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In Mali, Ladsous Berates Malians For Not Thanking France, CAR Qs UNanswered

By Matthew Russell Lee

UNITED NATIONS, May 16 -- When UN Peacekeepers are determined, by the UN itself, to have killed three civilians in Mali by using excessive force, what accountability is there?  None - and UN Peacekeeping chief Herve Ladsous on April 2 refused to answer questions about his own responsibility. Video here. Vine here. 

   After a May 16 press conference in Bamako, Ladsous said the UN's report about its killings in Gao will never be released; follow up question here. During the press conference, tellingly, Ladsous berated Malians for not sufficiently thanking... France and its Force Serval. Audio here, Minute 27:52. 

  Ladsous said, referring to criticism of him and his mission by Mali's president and others at the signing ceremony the day before, "Did I hear a single word of thanks for France and its Operation Serval? No." (Translation by Free UN Coalition for Access.)

   In this use of his UN post to serve France, for which he was a (most undiplomatic) diplomat for decades, this is similar to Ladsous' much worse intervention into the process of the UN Office of High Commissioner for Human Rights in trying to get fired OHCHR whistleblower Anders Kompass, who exposed reports of French Sangaris Force soldiers raping children.

  This appears in the UN Dispute Tribunal ruling reinstating Kompass, at Paragraph 9. It was not contested by OHCHR.  Ladsous, breaking with his striking refusal to answer Press questions, told Inner City Press, "I deny that." Video here.

 But Ladsous has not explained or answered what he is denying: getting involved in l'affaire Kompass at all, or just the wording? Ladsous was not asked this question in Bamako. Some say, he can run but he can't hide.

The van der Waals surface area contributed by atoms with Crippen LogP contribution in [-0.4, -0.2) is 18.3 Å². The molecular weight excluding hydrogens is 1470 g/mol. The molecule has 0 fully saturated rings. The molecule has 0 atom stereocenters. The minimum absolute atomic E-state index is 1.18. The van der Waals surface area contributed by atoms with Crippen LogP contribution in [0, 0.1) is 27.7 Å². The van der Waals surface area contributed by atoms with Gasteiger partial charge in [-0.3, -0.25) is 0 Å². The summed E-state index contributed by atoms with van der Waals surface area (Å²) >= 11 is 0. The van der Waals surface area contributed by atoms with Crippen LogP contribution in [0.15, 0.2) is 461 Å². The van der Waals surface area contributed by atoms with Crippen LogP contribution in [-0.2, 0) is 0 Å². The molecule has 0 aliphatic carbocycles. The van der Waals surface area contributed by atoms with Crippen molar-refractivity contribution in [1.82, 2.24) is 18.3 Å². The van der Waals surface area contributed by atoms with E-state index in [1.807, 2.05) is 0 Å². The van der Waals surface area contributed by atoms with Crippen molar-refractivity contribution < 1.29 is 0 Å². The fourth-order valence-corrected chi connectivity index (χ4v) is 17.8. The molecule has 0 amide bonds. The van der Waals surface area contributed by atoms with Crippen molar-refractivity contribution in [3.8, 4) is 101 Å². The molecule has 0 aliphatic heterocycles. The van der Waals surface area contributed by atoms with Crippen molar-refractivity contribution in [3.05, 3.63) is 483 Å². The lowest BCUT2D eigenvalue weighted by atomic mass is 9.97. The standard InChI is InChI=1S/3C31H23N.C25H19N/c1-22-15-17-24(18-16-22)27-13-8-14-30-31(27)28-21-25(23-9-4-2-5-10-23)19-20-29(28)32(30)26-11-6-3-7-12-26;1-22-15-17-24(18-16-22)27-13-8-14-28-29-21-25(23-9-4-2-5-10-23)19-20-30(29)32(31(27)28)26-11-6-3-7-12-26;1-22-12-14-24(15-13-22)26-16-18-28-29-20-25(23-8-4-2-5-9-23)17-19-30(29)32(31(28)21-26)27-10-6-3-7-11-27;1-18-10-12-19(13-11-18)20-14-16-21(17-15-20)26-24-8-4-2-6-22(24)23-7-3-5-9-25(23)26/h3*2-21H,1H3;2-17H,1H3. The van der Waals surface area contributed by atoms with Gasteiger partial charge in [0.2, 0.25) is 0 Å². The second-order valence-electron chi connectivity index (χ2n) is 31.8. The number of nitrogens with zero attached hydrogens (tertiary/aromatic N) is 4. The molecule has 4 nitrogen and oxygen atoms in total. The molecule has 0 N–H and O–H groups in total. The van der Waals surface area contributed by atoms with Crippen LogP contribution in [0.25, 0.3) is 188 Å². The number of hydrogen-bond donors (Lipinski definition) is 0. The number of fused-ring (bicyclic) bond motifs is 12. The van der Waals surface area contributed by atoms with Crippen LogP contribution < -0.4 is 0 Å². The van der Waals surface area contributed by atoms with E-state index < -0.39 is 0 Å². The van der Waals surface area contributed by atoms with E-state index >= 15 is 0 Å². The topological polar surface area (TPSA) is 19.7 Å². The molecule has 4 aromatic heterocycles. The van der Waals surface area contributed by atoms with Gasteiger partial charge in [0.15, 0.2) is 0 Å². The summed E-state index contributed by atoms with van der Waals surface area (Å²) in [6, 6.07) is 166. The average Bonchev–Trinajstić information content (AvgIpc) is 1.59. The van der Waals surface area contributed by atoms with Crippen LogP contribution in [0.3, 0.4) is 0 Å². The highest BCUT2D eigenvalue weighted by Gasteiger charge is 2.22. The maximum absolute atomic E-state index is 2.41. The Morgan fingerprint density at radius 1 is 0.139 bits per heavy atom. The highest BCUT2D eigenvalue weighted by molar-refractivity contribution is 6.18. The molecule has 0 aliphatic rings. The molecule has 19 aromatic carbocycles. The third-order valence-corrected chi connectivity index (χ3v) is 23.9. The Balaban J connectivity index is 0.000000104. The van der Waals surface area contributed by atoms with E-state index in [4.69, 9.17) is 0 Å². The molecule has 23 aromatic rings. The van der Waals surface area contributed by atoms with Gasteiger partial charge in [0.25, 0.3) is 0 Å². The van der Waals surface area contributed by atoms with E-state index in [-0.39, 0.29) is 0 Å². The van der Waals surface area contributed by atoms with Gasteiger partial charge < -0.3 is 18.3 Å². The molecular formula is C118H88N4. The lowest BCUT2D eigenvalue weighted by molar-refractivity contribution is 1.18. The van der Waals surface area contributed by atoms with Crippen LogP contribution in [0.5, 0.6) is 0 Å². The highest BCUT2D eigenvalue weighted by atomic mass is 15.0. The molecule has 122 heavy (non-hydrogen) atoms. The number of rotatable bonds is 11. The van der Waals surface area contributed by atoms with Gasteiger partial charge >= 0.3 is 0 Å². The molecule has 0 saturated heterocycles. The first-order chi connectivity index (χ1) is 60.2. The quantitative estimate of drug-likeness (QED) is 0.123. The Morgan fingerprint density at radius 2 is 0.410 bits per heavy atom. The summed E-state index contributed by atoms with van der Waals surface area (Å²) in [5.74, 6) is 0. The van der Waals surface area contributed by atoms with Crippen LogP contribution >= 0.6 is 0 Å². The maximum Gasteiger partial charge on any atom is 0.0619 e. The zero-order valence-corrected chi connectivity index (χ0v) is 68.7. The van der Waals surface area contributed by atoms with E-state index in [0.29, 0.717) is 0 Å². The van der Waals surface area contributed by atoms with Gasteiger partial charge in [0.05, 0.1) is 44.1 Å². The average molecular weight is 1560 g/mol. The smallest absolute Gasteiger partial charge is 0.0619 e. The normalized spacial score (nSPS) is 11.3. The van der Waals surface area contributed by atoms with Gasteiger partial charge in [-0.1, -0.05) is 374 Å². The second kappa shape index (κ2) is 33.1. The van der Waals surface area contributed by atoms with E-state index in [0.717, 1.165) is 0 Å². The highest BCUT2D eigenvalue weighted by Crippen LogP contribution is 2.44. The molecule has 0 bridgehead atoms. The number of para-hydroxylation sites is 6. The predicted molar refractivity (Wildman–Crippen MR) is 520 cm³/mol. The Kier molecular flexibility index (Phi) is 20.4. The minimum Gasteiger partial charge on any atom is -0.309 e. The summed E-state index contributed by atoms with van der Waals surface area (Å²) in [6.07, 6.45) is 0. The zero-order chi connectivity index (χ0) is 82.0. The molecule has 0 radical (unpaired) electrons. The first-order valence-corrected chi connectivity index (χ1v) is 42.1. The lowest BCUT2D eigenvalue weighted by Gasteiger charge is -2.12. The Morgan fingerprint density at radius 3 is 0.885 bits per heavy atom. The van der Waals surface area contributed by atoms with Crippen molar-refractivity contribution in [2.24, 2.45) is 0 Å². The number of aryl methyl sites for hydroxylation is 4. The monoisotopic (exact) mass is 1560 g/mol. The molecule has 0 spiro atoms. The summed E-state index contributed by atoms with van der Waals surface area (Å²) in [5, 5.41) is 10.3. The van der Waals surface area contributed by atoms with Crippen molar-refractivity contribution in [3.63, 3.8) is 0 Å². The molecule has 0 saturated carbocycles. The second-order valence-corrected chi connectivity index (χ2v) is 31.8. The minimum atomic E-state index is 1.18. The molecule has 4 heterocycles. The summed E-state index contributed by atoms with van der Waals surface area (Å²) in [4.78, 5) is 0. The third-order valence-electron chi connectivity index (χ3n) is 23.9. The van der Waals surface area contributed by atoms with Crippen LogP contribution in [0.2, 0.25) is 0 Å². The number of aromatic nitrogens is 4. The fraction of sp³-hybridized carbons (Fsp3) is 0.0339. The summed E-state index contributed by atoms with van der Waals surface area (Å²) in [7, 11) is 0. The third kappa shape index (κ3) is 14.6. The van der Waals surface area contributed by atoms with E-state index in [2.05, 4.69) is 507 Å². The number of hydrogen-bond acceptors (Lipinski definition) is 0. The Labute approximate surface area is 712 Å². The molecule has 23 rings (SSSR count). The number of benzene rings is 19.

On May 10, two UN Peacekeepers were wounded in Mopti in Mali, see below.

 Now Ladsous is under fire for appearing in a UN Dispute Tribunal ruling as urging the firing of the whistleblower who exposed rapes by French soldiers in the Central African Republic. Ladsous denied it - to Inner City Press - but the Office of the High Commissioner for Human Rights did not dispute it. Accountability?

 On May 10 "around 1 pm, the forces of MINUSMA on patrols hit a mine or an improvised explosive device 25 kilometers from Tenenkou, in the region of Mopti,” MISUMSA said in a statement.

  “Two blue helmets were seriously injured by the explosion and their evacuation to the MINUSMA hospital in Timbuktu was underway, MINUSMA said.

   “The head of MINUSMA Mongi Hamdi strongly the attack against the peacekeepers and emphasized that MINUSMA remains more determined than ever to implement its mandate in support of Mali and its people.”

 On May 8, the UN announced what the Press already knew, that Mbaranga Gasarabwe, a Rwandan national, is moving from the Department of Safety and Security in New York to become Hamdi's deputy in Mali. We wish her well.

Tellingly, Ladsous refused an invitation to attend a "protection of civilians" high level event in Rwanda in May, click here for that scoop.